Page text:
Proper 25 year C, October 23, 2016, Gretchen Rehberg
Jesus told this parable to some who trusted in their own righteousness and treated others with contempt.
Sometimes the gospel writer sets up the meaning of a parable for us by letting us know who it is that Jesus speaking to. Luke is telling us why Jesus is speaking this particular parable, and the why is the key for understanding it. It is for those who trust in their own righteousness and treat others with contempt.
The arrogant, the sure of themselves, the folks who believe that they are doing just fine thank you very much. ‘And all those other people would be much better off if they would follow our example. Those other people who aren’t as good as we are. We are righteous, no real need to confess or look at our own lives and repent – what would we possibly need to repent of!’
It is to the self-righteous that Jesus give the words we hear this morning, words which say that the proud will be humbled and that the humble will be justified before God. Words which remind us that our prayers are not suppose to be occasions of putting down other people, not supposed to be on the order of “look at how great I am and how horrible that person is.”
The curious juxtaposition between the election of a bishop and the presidential election has led the to reflect on some of the differences I experienced. Both are election processes, but one was wrapped in prayer and discernment. One started with a listening process to hear what people desired and then a call went out to ask folks to consider responding to the hopes and needs expressed. One election expected that candidates would honor and respect the other candidates, not speak negatively like about another, and always be in prayer for each other. One election process does not. One election process might have been stressful, but I do not believe that it was harmful.
Does the church always get it right – of course not. The Pharisee in this story was religious observant follower of God who got it wrong, just as we will many times. The issue is not “getting it right” the issue is recognizing that all are sinners who need forgiveness. When we see our own sin the sins of others are less important, we learn to be much more humble about our own foibles. But we also need a community which supports that humility and penitence. Our cultural election process does not allow for humility or penitence, and so most of us just want the whole thing to be over. Just think what our cultural political process could be like if candidates were expected to respect each other and pray for each other! We should not simply blame politicians however, for the way that the elections are run, people respond in the way that society has taught them to respond, if we want civility and decency in politics we need to model it and reward it.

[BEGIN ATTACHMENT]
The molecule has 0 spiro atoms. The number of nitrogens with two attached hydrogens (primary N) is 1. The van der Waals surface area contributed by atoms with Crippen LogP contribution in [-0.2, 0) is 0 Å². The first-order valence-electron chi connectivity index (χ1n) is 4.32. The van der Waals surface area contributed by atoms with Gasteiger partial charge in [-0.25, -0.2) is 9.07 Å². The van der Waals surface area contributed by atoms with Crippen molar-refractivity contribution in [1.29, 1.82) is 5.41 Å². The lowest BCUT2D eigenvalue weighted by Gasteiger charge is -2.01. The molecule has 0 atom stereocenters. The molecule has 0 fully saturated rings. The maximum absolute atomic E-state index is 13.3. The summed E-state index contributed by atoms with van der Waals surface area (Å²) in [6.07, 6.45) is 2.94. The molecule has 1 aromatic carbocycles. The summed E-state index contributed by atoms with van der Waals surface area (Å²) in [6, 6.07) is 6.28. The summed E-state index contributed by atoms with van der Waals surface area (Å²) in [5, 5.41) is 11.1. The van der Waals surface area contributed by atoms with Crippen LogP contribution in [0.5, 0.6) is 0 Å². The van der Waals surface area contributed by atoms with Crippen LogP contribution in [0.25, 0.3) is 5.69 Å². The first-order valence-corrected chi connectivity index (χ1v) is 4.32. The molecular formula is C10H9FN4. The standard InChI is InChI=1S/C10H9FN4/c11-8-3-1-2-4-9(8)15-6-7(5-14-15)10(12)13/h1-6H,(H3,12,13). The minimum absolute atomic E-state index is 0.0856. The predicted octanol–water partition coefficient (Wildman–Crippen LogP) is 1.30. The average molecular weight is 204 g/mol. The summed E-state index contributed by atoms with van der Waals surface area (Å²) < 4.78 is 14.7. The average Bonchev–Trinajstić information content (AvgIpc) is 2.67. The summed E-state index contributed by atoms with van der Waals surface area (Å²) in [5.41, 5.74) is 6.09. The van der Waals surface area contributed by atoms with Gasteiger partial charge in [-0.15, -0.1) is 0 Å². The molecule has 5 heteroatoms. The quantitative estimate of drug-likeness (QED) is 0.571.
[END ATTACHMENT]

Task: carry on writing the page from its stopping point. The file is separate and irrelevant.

As you know I was elected the 9th Bishop of our diocese last Saturday. I said then and will say again that I am incredibly humbled by that election. I also know, even more clearly after simply one week as Bishop-elect, how quickly our culture can lift up the trappings of authority and power in ways that are not necessarily healthy. It is probably way too easy in our society to become proud, to become like the person who sees only their own good instead of their need for forgiveness – I thank you that I am not like those other people… Our society tends to put people on pedestals, and then when we get disappointed in those we have placed on that pedestal we throw stones. How much better it could be for all of us if we could be reminded of the example of Jesus, who showed the power of God is best expressed by emptying that power out in service to others.
I thought it might be useful for the rest of this sermon time to simply speak to the reality that I was elected Bishop, and what that means for me and for this congregation. I invite your questions, lets simply have a time of conversation about what will happen next…